# AC Power source

#### crutschow

Joined Mar 14, 2008
30,419
1,i want to manually calculate the current many i know how do i get 0.01A (if given 5.4V and 60Hz)
You need to know the impedance of the load for a 60Hz sinewave.
2.Difference b/w Vrms and V
V the designation for volts.
Vrms indicates the RMS value of the voltage (which is √2 * Vpk of a sinusoidal where Vpk is the peak voltage).
Vdc would indicate the voltage is DC.

#### uppi_777

Joined Feb 26, 2018
42
You need to know the impedance of the load for a 60Hz sinewave.

May i know how to know the impedance of the load for 60Hz sinewave
i checked data sheet but was unable to locate it

#### Alec_t

Joined Sep 17, 2013
13,039
Whatever you're driving with the AC supply is the load, so the load's impedance won't be in the supply's datasheet.

#### MisterBill2

Joined Jan 23, 2018
12,678
If that is an AC supply that you are using, then that displayed current, 0.01 A is a measured value, not a calculated value. I am not aware of power supplies that calculate current. They may calculate watts and even VAR and power factor, but current and voltage are measured values.

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#### BobTPH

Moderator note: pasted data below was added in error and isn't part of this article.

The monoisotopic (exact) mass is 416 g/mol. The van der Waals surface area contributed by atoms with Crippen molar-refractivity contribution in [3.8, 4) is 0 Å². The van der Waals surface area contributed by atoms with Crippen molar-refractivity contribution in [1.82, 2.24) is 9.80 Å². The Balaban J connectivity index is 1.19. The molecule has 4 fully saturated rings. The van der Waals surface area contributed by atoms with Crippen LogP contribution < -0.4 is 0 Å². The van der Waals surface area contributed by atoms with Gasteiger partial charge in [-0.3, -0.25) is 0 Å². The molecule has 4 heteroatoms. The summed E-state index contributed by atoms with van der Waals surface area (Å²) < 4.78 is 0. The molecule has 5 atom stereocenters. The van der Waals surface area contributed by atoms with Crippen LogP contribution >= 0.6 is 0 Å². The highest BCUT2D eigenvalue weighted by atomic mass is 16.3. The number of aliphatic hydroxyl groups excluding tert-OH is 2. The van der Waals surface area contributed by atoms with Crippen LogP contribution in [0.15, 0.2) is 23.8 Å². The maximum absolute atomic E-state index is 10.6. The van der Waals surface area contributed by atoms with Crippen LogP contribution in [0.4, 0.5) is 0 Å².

Joined Jun 5, 2013
5,453
What are you powering with it?

#### MisterBill2

Joined Jan 23, 2018
12,678
The display image shown in post #1 appears to be on a regulated adjustable AC power supply with internal metering. It is evidently supplying some sort of load.
Normally sine wave AC voltages are assumed to be expressed in RMS volts, because that is most convenient for calculating power, and also the relationship to peak voltage is well understood.
But given only the voltage and frequency with no hint at the load, I see no way to calculate the current.

So it will be useful to get an explanation of what the TS is actually seeking to discover.

#### MisterBill2

Joined Jan 23, 2018
12,678
Here is the data sheet of my AC Power source
View attachment 274232
This is a nice laboratory type of AC supply. What is missing from the description is any mention of measurement accuracy or resolution. And I disagree! The current is measured, it is not calculated. To calculate current one needs both voltage and resistance. The calculation is very simple, but understand I (current) = E (voltage)/R(resistance in ohms).